Program to Resettle Iraqis In US Comes Under Fire
Ambassador charges US policy brings criminals, other misfits, to the States
DURING the past four years, the United States has led international efforts to resettle tens of thousands of Iraqi army defectors, prisoners of war, and families fleeing the carnage of the Gulf war and Saddam Hussein's subsequent crackdown on rebellious Iraqi Shiites.Skip to next paragraph
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Now, senior US officials say that a good idea has gone bad. According to top diplomats and officials at the Immigration and Naturalization Service, the US has admitted Iraqis whose claims for refugee status are questionable. Some are committing what one US ambassador describes as ''grave criminal offenses'' once they reach the US.
''Something is very wrong with the Iraqi refugee-resettlement program,'' US Ambassador to Saudi Arabia Raymond Mabus Jr., wrote in a confidential memo to the State Department. ''The US is taking cases other countries will not even consider, refugees who have less of a chance of becoming self-sufficient and who may be more prone to problems such as spouse- and child-abuse.'' (Full text of cable, Page 18.)
On Tuesday the State Department dispatched its inspector general to Saudi Arabia, where an investigation of the resettlement program is now under way.
Department officials confirm that the future of the program is now being debated at the highest levels of the US government.
The US embassy in Riyadh fired off its cable on the problem to Washington in February after it received a computer message from the State Department's Bureau of Population, Refugees, and Migration (PRM) citing the need to begin a ''cultural orientation'' program to head off further cases of criminal activity by Iraqis resettled in the US.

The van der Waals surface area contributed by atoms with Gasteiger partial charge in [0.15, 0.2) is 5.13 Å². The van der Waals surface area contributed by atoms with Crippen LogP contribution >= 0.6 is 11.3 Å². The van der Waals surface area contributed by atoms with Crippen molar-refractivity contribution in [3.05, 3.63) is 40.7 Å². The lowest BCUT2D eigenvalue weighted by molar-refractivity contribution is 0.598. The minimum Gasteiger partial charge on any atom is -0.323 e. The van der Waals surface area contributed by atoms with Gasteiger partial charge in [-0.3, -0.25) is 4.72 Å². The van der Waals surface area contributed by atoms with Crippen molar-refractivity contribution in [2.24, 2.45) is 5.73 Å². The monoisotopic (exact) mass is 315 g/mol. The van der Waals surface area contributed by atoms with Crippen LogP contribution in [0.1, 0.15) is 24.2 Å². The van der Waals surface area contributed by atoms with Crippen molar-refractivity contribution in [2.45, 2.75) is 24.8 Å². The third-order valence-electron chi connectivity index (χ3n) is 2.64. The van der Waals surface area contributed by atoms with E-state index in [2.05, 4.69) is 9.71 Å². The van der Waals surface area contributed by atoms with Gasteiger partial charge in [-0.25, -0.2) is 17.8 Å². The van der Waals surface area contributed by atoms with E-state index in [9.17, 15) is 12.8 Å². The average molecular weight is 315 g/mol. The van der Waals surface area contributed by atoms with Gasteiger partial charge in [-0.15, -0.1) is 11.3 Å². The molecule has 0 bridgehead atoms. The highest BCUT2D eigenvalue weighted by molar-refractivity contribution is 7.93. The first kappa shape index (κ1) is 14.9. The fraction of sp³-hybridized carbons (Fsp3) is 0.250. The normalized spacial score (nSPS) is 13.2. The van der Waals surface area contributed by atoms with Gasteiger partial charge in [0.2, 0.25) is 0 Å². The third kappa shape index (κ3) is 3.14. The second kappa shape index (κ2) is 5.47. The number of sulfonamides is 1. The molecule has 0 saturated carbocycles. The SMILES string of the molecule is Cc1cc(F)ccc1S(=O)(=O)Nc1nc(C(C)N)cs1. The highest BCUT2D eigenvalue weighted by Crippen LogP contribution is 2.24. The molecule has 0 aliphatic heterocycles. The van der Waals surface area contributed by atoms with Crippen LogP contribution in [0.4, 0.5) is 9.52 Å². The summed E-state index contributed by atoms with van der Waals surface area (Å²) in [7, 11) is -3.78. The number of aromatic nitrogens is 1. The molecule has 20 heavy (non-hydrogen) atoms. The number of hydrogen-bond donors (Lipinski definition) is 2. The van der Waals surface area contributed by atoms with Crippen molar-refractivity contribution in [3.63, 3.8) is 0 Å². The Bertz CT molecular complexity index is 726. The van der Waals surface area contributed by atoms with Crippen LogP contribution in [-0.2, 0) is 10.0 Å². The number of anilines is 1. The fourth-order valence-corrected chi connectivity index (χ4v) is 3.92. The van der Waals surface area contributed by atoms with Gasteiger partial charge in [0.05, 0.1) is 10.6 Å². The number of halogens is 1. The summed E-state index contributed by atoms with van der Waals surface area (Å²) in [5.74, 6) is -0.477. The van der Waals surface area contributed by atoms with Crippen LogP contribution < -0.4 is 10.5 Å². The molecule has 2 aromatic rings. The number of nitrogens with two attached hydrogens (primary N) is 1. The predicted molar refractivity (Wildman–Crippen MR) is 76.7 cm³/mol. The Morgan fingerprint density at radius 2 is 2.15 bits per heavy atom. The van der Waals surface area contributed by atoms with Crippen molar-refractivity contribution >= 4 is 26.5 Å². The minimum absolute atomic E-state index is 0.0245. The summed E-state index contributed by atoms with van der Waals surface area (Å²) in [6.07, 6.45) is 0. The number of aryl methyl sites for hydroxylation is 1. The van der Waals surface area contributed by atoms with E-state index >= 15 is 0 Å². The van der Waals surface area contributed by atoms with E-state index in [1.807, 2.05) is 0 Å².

Costs 'ridiculously' high
Using unusually explicit language, Ambassador Mabus called the ''cultural orientation'' of Iraqis in the Saudi camp -- a program customarily used to acquaint designated refugees with American values, mores, and taboos -- ''a nightmarishly bad idea which should be scuttled now.'' The cost ''is ridiculously high,'' he said.
''I do not see how a 'cultural orientation' can modify criminal behavior.... Pedophilia, rape, etc., are not cultural or orientations -- they are violent criminal acts,'' Mabus added.
In Washington, a State Department official confirms that the Department is aware of sex offenses committed by Iraqis resettled in the US.
Mabus's cable has ''set off all kinds of flares,'' says a senior official of the Immigration and Naturalization Service (INS), which since January 1994 has voiced ''some real concerns about the quality of cases coming before us.''
Nearly 2 million Iraqis left their country -- most to Saudi Arabia and Iran -- during the 1991 Gulf war and the Shiite insurrection in southern Iraq that followed two months later. The vast majority returned, but 32,000 settled in two Saudi Arabian camps, one for refugees, the other for prisoners of war (POWs).
Under pressure from Saudi Arabia, the US has led the effort to resettle the Saudi-based refugees. Between 6,000 and 7,000 -- over half the total number so far resettled -- have come to the US.
Twenty-five hundred more have voluntarily repatriated to Iraq; the balance have gone to 32 countries. The US's Gulf war coalition partners ''have taken a minute number of refugees,'' says Mabus, including 53 to Britain, two to Germany, and none to France.
The US, says a Saudi official, has taken many of the most qualified refugees. ''They took all of the doctors, the lawyers, and the engineers.''
Saudi Arabia -- which has never taken in refugees -- insists that the US and its coalition partners have an obligation to resettle the remaining 17,000 Iraqis in the Rafha camp, a sprawling, $100 million concrete city of houses, stores, and schools 50 miles from the Iraqi border.
''We have periodic flights to Mecca; we take them on shopping sprees. If they have skills and want to open a shop, we give them a shop and a market in which to sell their products,'' says the Saudi official.
But there are limits to the kingdom's largess and patience with the refugee community. ''We'll give them tickets if they want to leave,'' says the Saudi official.
In fact, the number of Iraqis being resettled each month is diminishing. The reason why, say US and Saudi officials, is that those who remain are less qualified in professional and other terms: They have no family ties in potential host countries; many are suspected of criminal behavior in the camps; and resettlement budgets among receiving nations are shrinking.